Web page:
By The Canadian Press
VANCOUVER � Runaway housing prices and a highly competitive mortgage industry are contributing to a growing problem with mortgage fraud across the country, experts say.
But it�s a complex issue and one lenders don�t really want to talk about.
'Mortgage fraud is a problem, and I don�t think anybody can deny it,' said Ken Fraser, executive director of investigations for B.C.�s Financial Institutions Commission, which investigates fraud complaints involving mortgage brokers and real-estate agents.
'A lot of figures have been bandied back and forth over the years about the degree of it, but I don�t think anybody has a figure on it. It is definitely escalating.'
Mortgage fraud is any act that convinces a lender to grant a mortgage that would have been rejected if the truth were known. For instance, providing a letter of employment listing an inflated salary, or a note from a relative confirming a gift toward the down payment on a purchase when the money is really a loan.
This is known as 'shelter fraud.' It happens when borrowers are trying to buy a home for which they don�t qualify.
In a hot real-estate market, these frauds are rarely detected and don�t result in a loss to lenders because the mortgages are repaid.
It�s 'fraud for profit' that is a growing concern for lenders � and in some cases, innocent property owners are the victims.
In these instances, unscrupulous mortgage brokers, bankers, real-estate agents, lawyers or appraisers may use false appraisals to increase the value of a property.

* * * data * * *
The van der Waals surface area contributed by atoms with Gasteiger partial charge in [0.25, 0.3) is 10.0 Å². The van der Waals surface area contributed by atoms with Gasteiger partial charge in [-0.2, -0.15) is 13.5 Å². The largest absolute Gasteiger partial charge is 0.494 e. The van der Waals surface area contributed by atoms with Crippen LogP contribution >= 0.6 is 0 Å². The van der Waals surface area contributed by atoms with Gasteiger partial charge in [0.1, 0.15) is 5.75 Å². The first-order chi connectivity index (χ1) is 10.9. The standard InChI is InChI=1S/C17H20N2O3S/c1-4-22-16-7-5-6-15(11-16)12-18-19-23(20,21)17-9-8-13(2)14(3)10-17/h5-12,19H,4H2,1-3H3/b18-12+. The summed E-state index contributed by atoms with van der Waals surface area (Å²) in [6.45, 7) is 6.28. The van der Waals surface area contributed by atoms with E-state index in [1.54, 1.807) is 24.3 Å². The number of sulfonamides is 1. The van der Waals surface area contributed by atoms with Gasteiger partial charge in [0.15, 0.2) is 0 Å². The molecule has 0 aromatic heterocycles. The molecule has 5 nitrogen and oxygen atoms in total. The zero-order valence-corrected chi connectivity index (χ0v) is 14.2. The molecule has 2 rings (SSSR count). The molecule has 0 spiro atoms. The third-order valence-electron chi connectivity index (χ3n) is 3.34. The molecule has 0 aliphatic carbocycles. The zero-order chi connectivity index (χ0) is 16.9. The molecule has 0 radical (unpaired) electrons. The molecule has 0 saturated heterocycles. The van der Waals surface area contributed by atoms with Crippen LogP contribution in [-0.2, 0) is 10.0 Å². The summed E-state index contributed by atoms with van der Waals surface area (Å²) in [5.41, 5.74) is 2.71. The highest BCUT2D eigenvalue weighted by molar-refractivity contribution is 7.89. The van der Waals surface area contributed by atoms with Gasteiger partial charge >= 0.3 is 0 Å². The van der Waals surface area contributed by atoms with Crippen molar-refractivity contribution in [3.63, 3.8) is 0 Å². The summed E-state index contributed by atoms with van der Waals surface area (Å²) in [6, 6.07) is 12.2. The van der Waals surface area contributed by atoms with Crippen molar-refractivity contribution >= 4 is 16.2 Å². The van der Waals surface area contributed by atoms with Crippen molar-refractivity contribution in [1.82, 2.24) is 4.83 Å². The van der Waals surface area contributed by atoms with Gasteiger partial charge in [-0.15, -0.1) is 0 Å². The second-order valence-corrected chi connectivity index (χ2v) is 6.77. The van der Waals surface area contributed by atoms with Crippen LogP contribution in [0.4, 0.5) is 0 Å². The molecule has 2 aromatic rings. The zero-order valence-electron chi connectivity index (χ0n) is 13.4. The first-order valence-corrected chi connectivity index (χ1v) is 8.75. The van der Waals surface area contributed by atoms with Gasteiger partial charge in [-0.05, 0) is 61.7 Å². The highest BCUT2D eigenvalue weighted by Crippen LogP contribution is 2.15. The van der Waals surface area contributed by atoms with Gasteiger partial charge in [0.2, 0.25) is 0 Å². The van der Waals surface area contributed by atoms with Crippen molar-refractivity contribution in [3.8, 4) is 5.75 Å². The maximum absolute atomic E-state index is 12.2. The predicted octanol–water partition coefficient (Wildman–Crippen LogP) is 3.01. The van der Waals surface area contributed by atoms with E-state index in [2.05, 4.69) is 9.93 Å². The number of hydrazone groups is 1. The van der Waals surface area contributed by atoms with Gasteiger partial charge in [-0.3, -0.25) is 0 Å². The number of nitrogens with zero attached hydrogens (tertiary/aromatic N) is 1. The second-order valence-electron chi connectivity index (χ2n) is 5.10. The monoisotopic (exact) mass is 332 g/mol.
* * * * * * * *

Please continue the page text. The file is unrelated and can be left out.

They are able to sell it a few times through fake documents and get a mortgage for a far higher amount than the real value of the property, leaving the ultimate purchaser to pay the bills.
Or false documents or identities may be used to mortgage homes for marijuana grow-ops or crystal meth labs.
Criminals also can use identity theft to pose as the owner of a property at the provincial land-title office. They then are able take out a mortgage on the home or sell it to an innocent purchaser and make off with the proceeds.
Earlier this month, a Surrey, B.C. woman pleaded guilty to mortgage fraud after posing as the owner of a vacant lot and taking out a $170,000 mortgage on the property.
The mortgage was arranged through a mortgage broker but another broker figured out the scam and alerted police.
The fraudster was ordered to repay the Royal Bank for the mortgage as well as $2,500 to cover the costs of the elderly Vancouver woman who owned the land and had to fight to clear her title. Two other suspects are still before the courts.
"The problem with mortgage fraud is you’re dealing with identity theft," said Barry Elliott, Ontario-based creator and coordinator of Phonebusters, a national police-sponsored call centre that tracks fraud.
"You can be victimized with a mortgage on your property and not be aware of it, or have property purchased in your name and not even know about it," he said.